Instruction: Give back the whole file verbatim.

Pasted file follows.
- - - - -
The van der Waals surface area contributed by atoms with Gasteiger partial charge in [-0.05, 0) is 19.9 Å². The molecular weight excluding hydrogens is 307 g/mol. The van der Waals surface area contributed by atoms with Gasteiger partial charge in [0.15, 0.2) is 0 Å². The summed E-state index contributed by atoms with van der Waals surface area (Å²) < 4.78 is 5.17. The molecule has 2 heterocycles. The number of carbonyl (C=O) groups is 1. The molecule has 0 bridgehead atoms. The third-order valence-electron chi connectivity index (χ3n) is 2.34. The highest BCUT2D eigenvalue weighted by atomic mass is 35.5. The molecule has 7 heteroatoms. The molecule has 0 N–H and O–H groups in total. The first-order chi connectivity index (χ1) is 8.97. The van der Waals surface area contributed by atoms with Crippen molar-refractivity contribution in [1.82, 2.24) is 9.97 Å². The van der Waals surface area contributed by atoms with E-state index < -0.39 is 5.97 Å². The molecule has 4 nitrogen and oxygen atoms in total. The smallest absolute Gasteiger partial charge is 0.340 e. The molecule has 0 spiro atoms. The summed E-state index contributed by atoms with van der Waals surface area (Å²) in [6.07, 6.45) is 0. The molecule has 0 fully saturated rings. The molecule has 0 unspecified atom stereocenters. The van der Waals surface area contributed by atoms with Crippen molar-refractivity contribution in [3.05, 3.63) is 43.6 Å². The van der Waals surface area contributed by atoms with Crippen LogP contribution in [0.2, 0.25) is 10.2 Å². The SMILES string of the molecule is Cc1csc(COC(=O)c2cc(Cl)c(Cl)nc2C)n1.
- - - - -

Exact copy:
The van der Waals surface area contributed by atoms with Gasteiger partial charge in [-0.05, 0) is 19.9 Å². The molecular weight excluding hydrogens is 307 g/mol. The van der Waals surface area contributed by atoms with Gasteiger partial charge in [0.15, 0.2) is 0 Å². The summed E-state index contributed by atoms with van der Waals surface area (Å²) < 4.78 is 5.17. The molecule has 2 heterocycles. The number of carbonyl (C=O) groups is 1. The molecule has 0 bridgehead atoms. The third-order valence-electron chi connectivity index (χ3n) is 2.34. The highest BCUT2D eigenvalue weighted by atomic mass is 35.5. The molecule has 7 heteroatoms. The molecule has 0 N–H and O–H groups in total. The first-order chi connectivity index (χ1) is 8.97. The van der Waals surface area contributed by atoms with Crippen molar-refractivity contribution in [1.82, 2.24) is 9.97 Å². The van der Waals surface area contributed by atoms with E-state index < -0.39 is 5.97 Å². The molecule has 4 nitrogen and oxygen atoms in total. The smallest absolute Gasteiger partial charge is 0.340 e. The molecule has 0 spiro atoms. The summed E-state index contributed by atoms with van der Waals surface area (Å²) in [6.07, 6.45) is 0. The molecule has 0 fully saturated rings. The molecule has 0 unspecified atom stereocenters. The van der Waals surface area contributed by atoms with Crippen molar-refractivity contribution in [3.05, 3.63) is 43.6 Å². The van der Waals surface area contributed by atoms with Crippen LogP contribution in [0.2, 0.25) is 10.2 Å². The SMILES string of the molecule is Cc1csc(COC(=O)c2cc(Cl)c(Cl)nc2C)n1.